2.5 Managing the role
When preparing for the role of an affiliated guide, you need to consider what that might mean in terms of your time commitment and also your relationship with other learners.
Most of the online conversations that you will be guiding will be in an asynchronous environment. This means that learners will hardly ever be communicating with each other at the same time. Asynchronous conversations can sometimes have less energy than either synchronous or face-to-face settings, but they do allow a high degree of flexibility as learners dip in and out of discussions.
A drawback for the affiliated guide, however, is that your role can seem never-ending, as you may feel you are having repeated conversations. Therefore it is important that you are realistic about the amount of time you spend online and also that you manage the expectations of learners. For example, you should let the learners know roughly how often and at what times they can expect a response from you. There may also be opportunities in larger conversations to work together with another guide to manage the workload.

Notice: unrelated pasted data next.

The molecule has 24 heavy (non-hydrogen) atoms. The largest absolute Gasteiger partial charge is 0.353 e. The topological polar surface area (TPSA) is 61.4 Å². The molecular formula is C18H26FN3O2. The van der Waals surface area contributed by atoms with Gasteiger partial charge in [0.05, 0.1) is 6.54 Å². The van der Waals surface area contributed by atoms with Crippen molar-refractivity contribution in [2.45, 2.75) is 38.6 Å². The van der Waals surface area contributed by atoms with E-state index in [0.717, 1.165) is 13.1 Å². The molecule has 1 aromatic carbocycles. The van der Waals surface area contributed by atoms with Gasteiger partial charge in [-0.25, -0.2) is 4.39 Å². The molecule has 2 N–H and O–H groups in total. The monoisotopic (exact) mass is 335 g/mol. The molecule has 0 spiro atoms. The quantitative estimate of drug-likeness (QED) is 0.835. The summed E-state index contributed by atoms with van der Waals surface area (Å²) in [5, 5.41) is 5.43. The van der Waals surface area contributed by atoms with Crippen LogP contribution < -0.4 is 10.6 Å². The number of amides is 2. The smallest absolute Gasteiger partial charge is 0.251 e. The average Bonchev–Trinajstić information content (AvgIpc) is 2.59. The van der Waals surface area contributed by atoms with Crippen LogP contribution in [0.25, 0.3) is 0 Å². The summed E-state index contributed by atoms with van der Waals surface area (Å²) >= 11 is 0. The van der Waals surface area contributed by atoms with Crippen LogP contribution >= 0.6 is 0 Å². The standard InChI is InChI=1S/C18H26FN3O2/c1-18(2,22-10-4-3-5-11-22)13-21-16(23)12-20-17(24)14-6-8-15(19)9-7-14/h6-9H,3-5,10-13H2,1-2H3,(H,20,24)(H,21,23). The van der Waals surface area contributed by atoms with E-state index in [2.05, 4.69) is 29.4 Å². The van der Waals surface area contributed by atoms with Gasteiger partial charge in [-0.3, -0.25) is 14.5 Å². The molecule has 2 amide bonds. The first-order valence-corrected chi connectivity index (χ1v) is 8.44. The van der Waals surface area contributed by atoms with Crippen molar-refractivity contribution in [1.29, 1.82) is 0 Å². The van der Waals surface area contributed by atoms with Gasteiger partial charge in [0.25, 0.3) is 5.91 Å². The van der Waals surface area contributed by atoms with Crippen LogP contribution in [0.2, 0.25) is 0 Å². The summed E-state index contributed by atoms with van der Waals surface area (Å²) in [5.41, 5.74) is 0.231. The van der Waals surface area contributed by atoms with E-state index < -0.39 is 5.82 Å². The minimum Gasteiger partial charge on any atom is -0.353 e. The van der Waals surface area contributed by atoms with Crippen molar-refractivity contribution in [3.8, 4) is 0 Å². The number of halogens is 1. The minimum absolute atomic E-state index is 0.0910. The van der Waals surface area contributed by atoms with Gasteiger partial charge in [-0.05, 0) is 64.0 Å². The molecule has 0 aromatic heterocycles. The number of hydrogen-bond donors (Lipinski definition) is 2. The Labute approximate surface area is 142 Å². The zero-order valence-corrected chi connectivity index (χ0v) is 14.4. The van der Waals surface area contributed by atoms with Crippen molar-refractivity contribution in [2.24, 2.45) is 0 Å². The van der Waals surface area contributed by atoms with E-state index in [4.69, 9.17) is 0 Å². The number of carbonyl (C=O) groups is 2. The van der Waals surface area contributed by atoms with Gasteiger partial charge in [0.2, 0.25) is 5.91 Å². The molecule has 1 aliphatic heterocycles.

Relationship with learners
Your relationship with learners is mainly about your presence as a supportive and encouraging ‘friend’. You are not a tutor or facilitator, so can be seen as a ‘less formal’ member of the course team. Therefore, it is important that you set yourself realistic boundaries about your role and to make sure that the learners are aware of this at the start.
In addition, there may be other people involved in the course. There may be an instructor present from time to time; this will most likely be an academic who was involved in the creation of the course, or a presenter of the video lectures. The instructor may be present for a feature session as part of the learners’ activities. There will also be the course facilitators (part of your role is to support them) and you may also work with other affiliated guides and/or guides.